I could write for hours, but I am toast.
The Kibuye stadium is being torn down; the walls are gone and only a portion of the stands remain.
It is best that the horrible place be replaced as it is, with a hospital. A thousand or so feet from the stadium – where some 10,000 were executed over the course of two days – is yet another Catholic church where yet another congregation was butchered. There are gutted structures of churches that we see pretty frequently. I don’t care to imagine the horrors that those walls witnessed.
In Rwanda the Tutsis were about 10% of the population, but here in Kibuye they were about 20%. The beautiful lake that my room overlooks still has (according to Larry) the bones of unknown thousands that were killed and tossed into the water.
Today we started the gutter installation (left) on our first location. It went well enough.
The local workers are in a mixture of rags, dirty clothes and failing coveralls with flip-flops or leather dress shoes. Some have rubber rain boots and I can only imagine what their feet must feel like after wearing them all day.
The electrical panel is open, sawdust is a foot thick on the ground in places and the machines are at least as old as I am. I guess that tarp-covered workshop is home to four different businesses. They make attractive furniture that will be exported to the Congo 25 miles across the lake. I negotiated a price for 80 feet of 1'x6' hardwood and eight pieces of rafter material, cut to our specs, planed smooth and delivered for the equal of $37 U.S. dollars.
A curious group watched us work all day. We had to break to get one of our “ladders" welded. It was hard dirty work. The pastor showed up and despite what we were expecting, he was grateful for what we were doing, however we were doing it.
At first he had said, “I have a metal roof, I want metal gutters and two tanks, and gutters on both sides of the building.” Larry, the consummate negotiator and diplomat, fixed that, and we asked the pastor enough questions that he felt like we were respecting his church and opinions, then he left.
We finished the day at the Hotel Bethanie sipping coffee and chatting with our various families via Skype. Now I am in the dining room awaiting the dreaded sambasa dinner. Sambasa are little sardine-sized fish that you eat whole with the head, tail, guts and all.
The sunset was spectacular, and once again electrical storms light the sky over the Congo.
(P.S., the sambasa were great. They’re deep-fried and tasted like sweet French fries.)
I sit in a restaurant in downtown Kibuye with the workers that are helping us install the rain harvest system on the first church.
The food is served buffet-style, and there was some excitement when we pulled up as our driver knocked over a motorcycle trying to park. The owner ran up to the window and I had a brief moment of terror, not knowing if I was about witness a battle or what.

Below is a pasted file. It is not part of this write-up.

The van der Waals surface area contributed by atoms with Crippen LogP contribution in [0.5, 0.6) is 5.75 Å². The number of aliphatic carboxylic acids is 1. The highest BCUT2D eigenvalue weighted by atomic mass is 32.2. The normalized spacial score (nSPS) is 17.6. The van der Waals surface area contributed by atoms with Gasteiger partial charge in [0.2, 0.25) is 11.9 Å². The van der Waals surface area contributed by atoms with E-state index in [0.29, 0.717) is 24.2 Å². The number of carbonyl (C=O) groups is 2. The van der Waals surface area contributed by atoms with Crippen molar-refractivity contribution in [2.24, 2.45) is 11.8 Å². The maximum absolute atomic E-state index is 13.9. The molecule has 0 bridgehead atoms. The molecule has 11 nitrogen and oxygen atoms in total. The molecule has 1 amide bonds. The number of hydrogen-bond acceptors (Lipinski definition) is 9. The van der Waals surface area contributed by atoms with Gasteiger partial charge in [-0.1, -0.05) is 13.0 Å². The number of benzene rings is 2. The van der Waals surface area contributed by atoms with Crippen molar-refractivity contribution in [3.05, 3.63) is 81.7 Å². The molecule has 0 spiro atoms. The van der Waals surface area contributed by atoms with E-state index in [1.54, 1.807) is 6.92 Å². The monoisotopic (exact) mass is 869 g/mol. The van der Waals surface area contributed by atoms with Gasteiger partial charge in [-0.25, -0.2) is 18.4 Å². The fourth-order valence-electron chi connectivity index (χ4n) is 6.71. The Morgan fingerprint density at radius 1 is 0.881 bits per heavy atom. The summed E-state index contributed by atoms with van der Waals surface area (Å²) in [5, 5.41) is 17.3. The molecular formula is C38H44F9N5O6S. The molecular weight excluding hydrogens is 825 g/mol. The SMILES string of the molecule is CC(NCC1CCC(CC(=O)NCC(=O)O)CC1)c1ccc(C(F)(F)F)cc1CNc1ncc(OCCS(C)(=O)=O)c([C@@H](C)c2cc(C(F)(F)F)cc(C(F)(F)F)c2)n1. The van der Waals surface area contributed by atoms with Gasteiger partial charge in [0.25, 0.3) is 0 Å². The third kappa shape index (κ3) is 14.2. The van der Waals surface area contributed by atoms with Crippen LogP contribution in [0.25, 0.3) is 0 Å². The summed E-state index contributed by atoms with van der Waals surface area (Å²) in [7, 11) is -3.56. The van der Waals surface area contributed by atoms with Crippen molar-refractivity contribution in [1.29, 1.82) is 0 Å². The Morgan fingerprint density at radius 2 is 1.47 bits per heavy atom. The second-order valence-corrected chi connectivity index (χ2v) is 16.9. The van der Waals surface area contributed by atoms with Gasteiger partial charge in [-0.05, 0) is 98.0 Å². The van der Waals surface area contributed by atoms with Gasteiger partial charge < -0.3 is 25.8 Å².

This is my first time away from the team and on my own. I got sent with the crew to get them lunch and buy some more water. Our friend Jados looks over my shoulder as I type, watching every word. This is such a strange experience. Aside from one Chinese person I am the only non-African around.
Jados is on staff at Saddleback as the in-country staff person, but I guess he only gets paid when there’s a clean water team in Rwanda, so he is very happy to see us.
It was a long day.
We got the first system pretty much done. We went into town to purchase another ladder today. The ladders we have to use are the most ridiculous things you could imagine.
I had a nice chat at the Hotel Bethanie with a man from Burundi, a nutritional specialist who has been working here since the genocide. His job is to go into the refugee camps and deal with the rampant malnutrition and get the former Rwandans to repatriate.
I guess many of the perpetrators of the genocide fled and they are in limbo in camps along the borders surrounding this country. They may face trial and prison time if they return, but the penalty might be as little as ten years – even for those who may have killed hundreds. The main goal is reconciliation.
My friend from Burundi (I couldn’t pronounce and will not even attempt to spell his name) says that something like the genocide could happen again if healing efforts don’t continue. He says that in perhaps fifty years, the memory will have faded enough that it might finally be over.
We took a motorcycle taxi through downtown Kibuye (#27 on the list of things I never imagined I would do) and went to the Congo market. The scene probably hasn't changed much in two thousand years, except now the oarsmen are required to wear life vests. Bananas and plantains are brought to the shore of Lake Kivu, where they’re traded for avocados and other miscellaneous locally grown produce.
I saw children balancing bundled firewood on their heads to be traded. On the other side of the road, hundreds of pigs, goats, cattle and chickens were gathered, waiting for the end of the day when they’re herded onto the boats and taken back to the Congo.